Traffic jams are a menace in today’s city living. Rush hours would involve long periods of slow progress in clogged highways. It takes a longer time to get to places, while also trapping people in a line filled with heat and noise. Nobody wants to be stuck in a traffic jam, and nobody especially wants to experience it regularly.
Taxi Drone Solution
The idea of flying cars has always been the solution to this traffic problem. People think that if cars can fly, they no longer have to suffer through the daily grind of traffic tolerance. That is one of the main appeals of a taxi drone. These flying vehicles require no drivers since they can fly autonomously from one point to another. The autonomous factor helps with the weight limit problem that most drones face. Without a driver, that frees up space for passengers without making the ride heavier. Lesser weight means more battery life, giving the drone a longer reach in terms of distance traveled.
The Race to the Top
With the appeal of a taxi drone being the next step in transportation evolution, it is only natural for many companies to show interest. From Airbus to Facebook, all want a piece of the pie that comes with having your brand known for future air travel. But the problem is getting there. Several companies and even smaller, individual inventors have staked their claim to have the first ever transport drone.
The problem is that they are far from perfect. To mass-produce one, they would require a perfect (or at least close to one) design. These prototypes have shown flaws, such as a low flight time, weight carrying capacity problems, and flight problems in general.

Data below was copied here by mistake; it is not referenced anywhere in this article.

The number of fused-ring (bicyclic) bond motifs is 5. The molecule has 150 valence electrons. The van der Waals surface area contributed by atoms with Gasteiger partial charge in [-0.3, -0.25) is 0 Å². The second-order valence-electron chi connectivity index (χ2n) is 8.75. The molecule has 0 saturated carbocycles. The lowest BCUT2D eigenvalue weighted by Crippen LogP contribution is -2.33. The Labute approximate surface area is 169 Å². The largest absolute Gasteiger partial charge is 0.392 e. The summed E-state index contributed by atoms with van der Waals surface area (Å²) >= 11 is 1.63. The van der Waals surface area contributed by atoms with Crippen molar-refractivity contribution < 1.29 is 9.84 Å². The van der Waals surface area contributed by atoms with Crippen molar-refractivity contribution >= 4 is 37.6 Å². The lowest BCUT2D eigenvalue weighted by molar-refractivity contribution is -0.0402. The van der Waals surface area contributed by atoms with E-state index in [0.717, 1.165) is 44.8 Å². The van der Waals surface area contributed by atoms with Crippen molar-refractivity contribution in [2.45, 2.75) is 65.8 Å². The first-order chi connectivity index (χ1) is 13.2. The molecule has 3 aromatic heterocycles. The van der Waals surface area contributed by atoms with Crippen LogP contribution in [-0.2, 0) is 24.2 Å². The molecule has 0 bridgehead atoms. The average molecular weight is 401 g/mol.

Back to Traffic
However, if the skies fill up with these transport drones, would we face the same traffic problem? Land transportation face traffic jams because of an overabundance of vehicles. If ever taxi drones become mainstream, and if everyone wants to ride one, would air traffic jams be the next problem to face?
Right now, the skies are clear of constant obstacles for aircrafts. There have been instances of drones nearly colliding with passing planes; however, no actual incident happened so far. It does make a more chaotic scene in the air, since fully loaded airplanes now have to share their space with recreational drones. This causes a sort of a traffic problem, with accidents waiting to happen.
A Mess Waiting to Happen
Of course, these current drone-plane incidents should never happen in the first place. Drone regulations clearly state that recreational drones are not allowed to fly over 400 feet in the air. This is to give airplanes, as well as other aircrafts, free reign over the higher atmosphere. It frees up a lot of space for planes to maneuver, for the safety of everyone on board. Drones are also not allowed to fly within a certain kilometer of an airport, again, to avoid these incidents from happening.
The main reason for the rise of drone incidents worldwide is the rise of drone users. With a few irresponsible owners, everyone who owns one looks bad because of this news. This has led to stricter drone regulations globally, and is still becoming more and more complex as we move forward.
Air Traffic of the Future
So what would happen if air travel becomes the norm for everyday living? If each household had a flying transport, would it not have the same impact as a car traffic jam on your way to work? Would the idea of a transport drone that can host 1-2 people be enough? Or is a flying drone not the solution to the problem we have all been dreading about?